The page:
(This post was originally published on the Oxford Human Right Hub Blog. I am grateful to the administrators for allowing me to re-post it here.)
Last month marked the 10 year anniversary of Lawrence v Texas, where the US Supreme Court ruled that laws that criminalised sodomy were unconstitutional. Like June 26 2013, June 26 2003, was also a historic day for the LGBT rights movement. For many LGBT rights activists, Lawrence was their Brown, the historic civil rights case that found racial segregation in US public schools unconstitutional. The significance of the Lawrence ruling, however, is not restricted to the US.
In this post, I shall reflect on Lawrence’s conclusions and compare it with the approach taken in the Naz Foundation case (decided by the High Court of Delhi, India which decriminalized consensual sex between homosexual partners). In comparing these two rulings, I examine the interpretation of liberty and equality provisions found in the US and Indian constitutions.
In Lawrence, the majority opinion of the US Supreme Court invalidated the prohibition on homosexual intercourse using the constitution’s due process clause predicated on liberty, but did not engage with equal protection claims. Catherine Mackinnon argues that majority’s singular reliance on due process to examine for substantive validity of law indicates that ‘empty formalism of legal equality…is the limit of equal protection’s visible horizon.’ Conversely, Justice O’Connor held the law ultra vires the ‘equal protection clause’ as it ‘[branded] one class of persons as criminal based solely on the State’s moral disapproval of that class and the conduct associated with [it]’. Because the US Supreme Court approached liberty and equality as isolated values, I shall call its ruling a ‘detached view’.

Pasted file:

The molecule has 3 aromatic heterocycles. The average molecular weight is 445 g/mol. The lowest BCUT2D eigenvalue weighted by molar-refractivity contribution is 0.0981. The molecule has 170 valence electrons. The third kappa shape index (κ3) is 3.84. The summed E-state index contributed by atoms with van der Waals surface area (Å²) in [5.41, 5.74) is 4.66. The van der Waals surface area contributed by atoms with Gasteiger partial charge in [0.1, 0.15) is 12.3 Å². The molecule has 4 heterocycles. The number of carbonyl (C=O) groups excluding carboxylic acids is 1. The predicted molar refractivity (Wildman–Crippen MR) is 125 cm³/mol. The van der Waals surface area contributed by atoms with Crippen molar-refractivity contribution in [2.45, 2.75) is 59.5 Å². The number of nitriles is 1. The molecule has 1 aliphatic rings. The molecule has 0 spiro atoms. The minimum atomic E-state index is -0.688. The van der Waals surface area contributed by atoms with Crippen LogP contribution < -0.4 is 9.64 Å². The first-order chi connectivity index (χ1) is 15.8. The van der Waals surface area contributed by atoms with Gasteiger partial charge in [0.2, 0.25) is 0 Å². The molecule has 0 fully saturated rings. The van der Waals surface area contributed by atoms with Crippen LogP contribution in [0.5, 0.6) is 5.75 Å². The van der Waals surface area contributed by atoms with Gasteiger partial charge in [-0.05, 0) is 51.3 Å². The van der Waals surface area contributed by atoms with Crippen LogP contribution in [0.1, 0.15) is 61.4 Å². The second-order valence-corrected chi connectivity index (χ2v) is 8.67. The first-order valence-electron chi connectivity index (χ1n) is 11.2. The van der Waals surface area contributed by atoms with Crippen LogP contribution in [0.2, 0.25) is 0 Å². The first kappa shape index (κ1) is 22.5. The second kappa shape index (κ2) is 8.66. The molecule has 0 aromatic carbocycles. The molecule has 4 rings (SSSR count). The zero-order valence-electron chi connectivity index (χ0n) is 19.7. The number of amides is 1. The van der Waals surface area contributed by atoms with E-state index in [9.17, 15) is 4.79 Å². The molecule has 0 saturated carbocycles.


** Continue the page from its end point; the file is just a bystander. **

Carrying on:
An example of a different approach, where liberty and equality are seen as integrated, rather than detached concepts, can be seen in Naz. In this case the High Court gave an integrated reading of Articles 14 (equality), 19 (free speech, association, etc.) and 21 (life and personal liberty) of the Indian Constitution, bringing, in a sense, due process and equal protection together. It looked at the criminalization of sodomy from different optics including dignity, privacy, liberty and equality. By holding that the legislation interfering with liberty ought to satisfy the demands of fairness, reasonableness, and proportionality, Naz, like the majority opinion in Lawrence, relies on due process. Yet, it proceeds further to integrate it with a substantive conception of equal protection. It notes that anti-sodomy laws inevitably target the homosexual identity branding them criminals and causing pervasive prejudice leading to their marginalization and persecution. These laws force LGBT individuals to conceal their identities and pass as heterosexual persons. The fear of violence pushes them ‘underground’ and also dissuades them from accessing AIDS prevention material and treatment’. This, the court noted, makes homosexual persons more vulnerable to, inter alia, AIDS than their heterosexual counterparts. These are systemic issues where infringement of liberty and denial of equality are intimately connected. Here the integrated approach of Naz seems more suitable than the detached one in Lawrence.
At a deeper level though, it remains under-appreciated by both the US and Indian Courts that inequality here pertains to heteronormativity which presumes heterosexuality as ‘normal’ and homosexual relations as immoral and deviant. The expectations this ideology entail mean that inequality exists not merely in individual relations but also permeates social institutions and systems. Justice Scalia in Lawrence observes that legalizing homosexual intercourse is not limited to sexual relations but extends to organization of family and family law including the marriage, adoption and inheritance laws. The recent Windsor ruling, interestingly, at several places, integrates liberty and equality (see pp. 20, 21, 25). However, given the constraints of federalism, it is unclear if it would benefit LGBT people living in states that have not recognized same-sex marriages.
The inequality of power that manifests in LGBT persons’ inability to determine or change the organising principles of society (for example, marriage and family) by exercising one’s autonomy, strikes at both issues of access and opportunity. In the context of structural and systemic discrimination, taking a detached view of liberty and equality at best yields incremental gains. A multi-focal and integrated view, that questions the organizing principles and supporting legal and social structures, seems a more holistic judicial strategy.